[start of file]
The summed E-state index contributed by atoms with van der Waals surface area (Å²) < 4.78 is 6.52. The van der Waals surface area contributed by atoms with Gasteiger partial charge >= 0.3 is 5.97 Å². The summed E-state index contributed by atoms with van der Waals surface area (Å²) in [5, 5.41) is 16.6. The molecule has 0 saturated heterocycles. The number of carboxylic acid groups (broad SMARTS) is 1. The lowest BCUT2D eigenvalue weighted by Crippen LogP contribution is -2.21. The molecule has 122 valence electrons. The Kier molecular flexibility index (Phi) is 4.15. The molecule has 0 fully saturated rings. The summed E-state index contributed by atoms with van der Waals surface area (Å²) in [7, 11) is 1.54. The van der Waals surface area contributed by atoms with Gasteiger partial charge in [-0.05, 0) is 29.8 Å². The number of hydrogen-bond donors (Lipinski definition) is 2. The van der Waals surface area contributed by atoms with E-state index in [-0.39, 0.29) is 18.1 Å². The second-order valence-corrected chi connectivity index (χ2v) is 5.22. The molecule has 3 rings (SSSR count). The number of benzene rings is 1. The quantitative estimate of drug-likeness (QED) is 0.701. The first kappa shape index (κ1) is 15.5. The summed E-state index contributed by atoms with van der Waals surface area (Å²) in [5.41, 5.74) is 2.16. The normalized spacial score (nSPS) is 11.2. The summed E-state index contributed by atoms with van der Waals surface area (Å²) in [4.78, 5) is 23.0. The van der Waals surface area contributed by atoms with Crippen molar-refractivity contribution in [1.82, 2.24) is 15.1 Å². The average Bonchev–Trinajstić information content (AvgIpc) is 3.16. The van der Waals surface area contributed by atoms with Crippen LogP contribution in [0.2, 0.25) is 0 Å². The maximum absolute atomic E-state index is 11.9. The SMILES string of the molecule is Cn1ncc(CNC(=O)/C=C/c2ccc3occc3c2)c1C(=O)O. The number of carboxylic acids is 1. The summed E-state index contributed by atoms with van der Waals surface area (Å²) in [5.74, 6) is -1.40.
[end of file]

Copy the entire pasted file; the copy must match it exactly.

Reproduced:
The summed E-state index contributed by atoms with van der Waals surface area (Å²) < 4.78 is 6.52. The van der Waals surface area contributed by atoms with Gasteiger partial charge >= 0.3 is 5.97 Å². The summed E-state index contributed by atoms with van der Waals surface area (Å²) in [5, 5.41) is 16.6. The molecule has 0 saturated heterocycles. The number of carboxylic acid groups (broad SMARTS) is 1. The lowest BCUT2D eigenvalue weighted by Crippen LogP contribution is -2.21. The molecule has 122 valence electrons. The Kier molecular flexibility index (Phi) is 4.15. The molecule has 0 fully saturated rings. The summed E-state index contributed by atoms with van der Waals surface area (Å²) in [7, 11) is 1.54. The van der Waals surface area contributed by atoms with Gasteiger partial charge in [-0.05, 0) is 29.8 Å². The number of hydrogen-bond donors (Lipinski definition) is 2. The van der Waals surface area contributed by atoms with E-state index in [-0.39, 0.29) is 18.1 Å². The second-order valence-corrected chi connectivity index (χ2v) is 5.22. The molecule has 3 rings (SSSR count). The number of benzene rings is 1. The quantitative estimate of drug-likeness (QED) is 0.701. The first kappa shape index (κ1) is 15.5. The summed E-state index contributed by atoms with van der Waals surface area (Å²) in [5.41, 5.74) is 2.16. The normalized spacial score (nSPS) is 11.2. The summed E-state index contributed by atoms with van der Waals surface area (Å²) in [4.78, 5) is 23.0. The van der Waals surface area contributed by atoms with Crippen molar-refractivity contribution in [1.82, 2.24) is 15.1 Å². The average Bonchev–Trinajstić information content (AvgIpc) is 3.16. The van der Waals surface area contributed by atoms with Crippen LogP contribution in [0.2, 0.25) is 0 Å². The maximum absolute atomic E-state index is 11.9. The SMILES string of the molecule is Cn1ncc(CNC(=O)/C=C/c2ccc3occc3c2)c1C(=O)O. The number of carboxylic acids is 1. The summed E-state index contributed by atoms with van der Waals surface area (Å²) in [5.74, 6) is -1.40.